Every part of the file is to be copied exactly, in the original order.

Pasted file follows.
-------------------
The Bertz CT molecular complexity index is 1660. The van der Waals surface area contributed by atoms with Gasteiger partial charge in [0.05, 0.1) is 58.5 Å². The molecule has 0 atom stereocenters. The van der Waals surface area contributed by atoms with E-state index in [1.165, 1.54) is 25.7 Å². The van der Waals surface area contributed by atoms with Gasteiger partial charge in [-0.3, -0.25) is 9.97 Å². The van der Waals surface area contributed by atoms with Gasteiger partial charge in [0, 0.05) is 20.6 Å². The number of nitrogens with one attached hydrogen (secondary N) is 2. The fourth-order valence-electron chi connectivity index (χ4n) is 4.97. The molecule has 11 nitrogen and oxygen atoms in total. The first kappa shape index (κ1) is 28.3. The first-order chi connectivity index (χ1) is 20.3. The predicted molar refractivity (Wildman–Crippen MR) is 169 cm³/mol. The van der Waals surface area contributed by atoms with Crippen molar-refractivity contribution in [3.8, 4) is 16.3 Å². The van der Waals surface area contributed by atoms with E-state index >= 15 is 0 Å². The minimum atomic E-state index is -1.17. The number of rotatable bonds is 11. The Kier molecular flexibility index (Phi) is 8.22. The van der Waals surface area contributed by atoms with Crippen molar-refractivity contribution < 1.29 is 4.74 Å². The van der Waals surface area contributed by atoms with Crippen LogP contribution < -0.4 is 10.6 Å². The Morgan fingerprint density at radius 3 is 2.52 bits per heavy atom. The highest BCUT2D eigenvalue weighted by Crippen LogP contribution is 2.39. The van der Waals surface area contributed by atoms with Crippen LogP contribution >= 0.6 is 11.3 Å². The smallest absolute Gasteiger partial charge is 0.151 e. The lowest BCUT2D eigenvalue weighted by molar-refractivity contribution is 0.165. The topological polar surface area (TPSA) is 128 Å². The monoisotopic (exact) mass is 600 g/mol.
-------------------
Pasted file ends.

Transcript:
The Bertz CT molecular complexity index is 1660. The van der Waals surface area contributed by atoms with Gasteiger partial charge in [0.05, 0.1) is 58.5 Å². The molecule has 0 atom stereocenters. The van der Waals surface area contributed by atoms with E-state index in [1.165, 1.54) is 25.7 Å². The van der Waals surface area contributed by atoms with Gasteiger partial charge in [-0.3, -0.25) is 9.97 Å². The van der Waals surface area contributed by atoms with Gasteiger partial charge in [0, 0.05) is 20.6 Å². The number of nitrogens with one attached hydrogen (secondary N) is 2. The fourth-order valence-electron chi connectivity index (χ4n) is 4.97. The molecule has 11 nitrogen and oxygen atoms in total. The first kappa shape index (κ1) is 28.3. The first-order chi connectivity index (χ1) is 20.3. The predicted molar refractivity (Wildman–Crippen MR) is 169 cm³/mol. The van der Waals surface area contributed by atoms with Crippen molar-refractivity contribution in [3.8, 4) is 16.3 Å². The van der Waals surface area contributed by atoms with E-state index >= 15 is 0 Å². The minimum atomic E-state index is -1.17. The number of rotatable bonds is 11. The Kier molecular flexibility index (Phi) is 8.22. The van der Waals surface area contributed by atoms with Crippen molar-refractivity contribution < 1.29 is 4.74 Å². The van der Waals surface area contributed by atoms with Crippen LogP contribution < -0.4 is 10.6 Å². The Morgan fingerprint density at radius 3 is 2.52 bits per heavy atom. The highest BCUT2D eigenvalue weighted by Crippen LogP contribution is 2.39. The van der Waals surface area contributed by atoms with Crippen LogP contribution >= 0.6 is 11.3 Å². The smallest absolute Gasteiger partial charge is 0.151 e. The lowest BCUT2D eigenvalue weighted by molar-refractivity contribution is 0.165. The topological polar surface area (TPSA) is 128 Å². The monoisotopic (exact) mass is 600 g/mol.